Another Gallup Poll indicates that dysfunctional government is now our nation’s biggest problem, with 33% of respondents affirming. Dysfunctional government has surpassed the economy at 19%, unemployment at 12%, the deficit at 12%, and healthcare at 12% as the nation’s top problem.
I wonder if any of our elected officials are aware of these polls.
Hey, you in Washington … four out of five Americans are dissatisfied with your job performance. And they’re saying dysfunctional government is America’s biggest problem.
Hello! Is anyone there?
Our thought for today is from Mark Twain:
“The rule is perfect: in all matters of opinion our adversaries are insane.”
Some economists will tell you a federal government budget deficit is not such a bad thing, and can at times even be a good thing. I’ve always been skeptical. I was quite pleased a few years back when Uncle Sam actually balanced the books for a while.
I wonder how many people are aware that the federal budget deficit has actually been coming down the last few years? The Bush deficit ballooned from 458 billion dollars in 2008 to a trillion-four in 2009, after the Great Recession hit. The projected Obama deficit for 2013 is 973 billion, though the Congressional Budget Office says it may be as low as 642 billion. It could be down to 577 billion dollars by 2015. Not great … but headed in the right direction at least.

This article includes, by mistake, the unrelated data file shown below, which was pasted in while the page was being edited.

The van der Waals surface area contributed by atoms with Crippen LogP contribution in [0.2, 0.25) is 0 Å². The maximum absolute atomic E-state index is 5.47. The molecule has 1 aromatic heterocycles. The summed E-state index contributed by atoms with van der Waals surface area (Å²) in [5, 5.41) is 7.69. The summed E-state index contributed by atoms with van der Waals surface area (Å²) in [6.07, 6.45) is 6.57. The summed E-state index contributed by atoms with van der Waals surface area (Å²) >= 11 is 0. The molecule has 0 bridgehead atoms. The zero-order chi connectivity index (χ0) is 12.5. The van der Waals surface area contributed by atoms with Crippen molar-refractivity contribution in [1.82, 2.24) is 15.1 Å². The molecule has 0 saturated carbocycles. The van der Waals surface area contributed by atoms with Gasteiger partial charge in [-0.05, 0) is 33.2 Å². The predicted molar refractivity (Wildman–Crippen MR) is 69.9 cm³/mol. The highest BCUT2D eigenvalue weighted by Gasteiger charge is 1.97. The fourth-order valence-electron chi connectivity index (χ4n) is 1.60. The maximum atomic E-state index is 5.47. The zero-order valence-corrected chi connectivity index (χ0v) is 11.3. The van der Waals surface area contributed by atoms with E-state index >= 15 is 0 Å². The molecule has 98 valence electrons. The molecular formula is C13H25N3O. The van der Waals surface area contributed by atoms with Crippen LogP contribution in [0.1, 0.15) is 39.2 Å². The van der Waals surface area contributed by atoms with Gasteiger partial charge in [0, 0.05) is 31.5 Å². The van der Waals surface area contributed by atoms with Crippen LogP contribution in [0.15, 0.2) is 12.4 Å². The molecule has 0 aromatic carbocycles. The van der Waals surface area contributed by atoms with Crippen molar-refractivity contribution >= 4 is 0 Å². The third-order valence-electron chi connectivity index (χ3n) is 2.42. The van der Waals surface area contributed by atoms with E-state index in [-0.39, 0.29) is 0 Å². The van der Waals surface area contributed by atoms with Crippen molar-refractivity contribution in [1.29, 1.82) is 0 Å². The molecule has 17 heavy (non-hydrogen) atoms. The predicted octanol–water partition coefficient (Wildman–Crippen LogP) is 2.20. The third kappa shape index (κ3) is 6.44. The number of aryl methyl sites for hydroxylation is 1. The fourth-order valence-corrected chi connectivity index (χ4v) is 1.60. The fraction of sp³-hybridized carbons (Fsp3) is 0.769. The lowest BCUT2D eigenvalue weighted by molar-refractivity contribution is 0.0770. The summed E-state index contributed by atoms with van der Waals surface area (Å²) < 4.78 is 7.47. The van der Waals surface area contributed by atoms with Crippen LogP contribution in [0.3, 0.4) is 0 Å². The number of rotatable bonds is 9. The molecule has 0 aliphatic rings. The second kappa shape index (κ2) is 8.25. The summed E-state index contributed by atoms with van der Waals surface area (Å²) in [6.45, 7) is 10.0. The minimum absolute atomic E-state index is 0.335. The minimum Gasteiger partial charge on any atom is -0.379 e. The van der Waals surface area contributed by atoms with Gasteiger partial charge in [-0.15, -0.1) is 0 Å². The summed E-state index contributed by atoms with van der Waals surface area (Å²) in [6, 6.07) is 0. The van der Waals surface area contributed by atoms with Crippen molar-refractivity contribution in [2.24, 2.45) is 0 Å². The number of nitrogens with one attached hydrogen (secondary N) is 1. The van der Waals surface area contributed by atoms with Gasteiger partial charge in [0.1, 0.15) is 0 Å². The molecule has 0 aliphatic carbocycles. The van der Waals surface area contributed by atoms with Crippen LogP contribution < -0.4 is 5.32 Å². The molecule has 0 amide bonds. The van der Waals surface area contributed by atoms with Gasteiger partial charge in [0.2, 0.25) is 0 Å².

As a percentage of the Gross Domestic Product, annual deficits have been dropping steadily for several years.
Our thought for today is from Mark Twain:
“Get your facts first, and then you can distort them as much as you please.”
Last week the Sedgwick County Health Department presented a plan to promote better health in the community … saying 30% of Sedgwick County adults are obese. The plan encourages better eating habits and more exercise … the usual stuff … with a nod toward the bike paths as a good place to ride and work out.
Commissioner Richard Ranzau saw it as one more effort to increase people’s dependence on government programs. The plan presented was largely educational and no action was taken to force people to exercise.
Ranzau stated health is a personal matter and indicated his disfavor with government efforts to promote better health.
Well … mental health can have a huge impact on public safety, without considering its impact on individuals and families.
Obesity and other physical health problems also have a huge impact on healthy citizens who wind up paying for unhealthy citizens through higher health costs all around.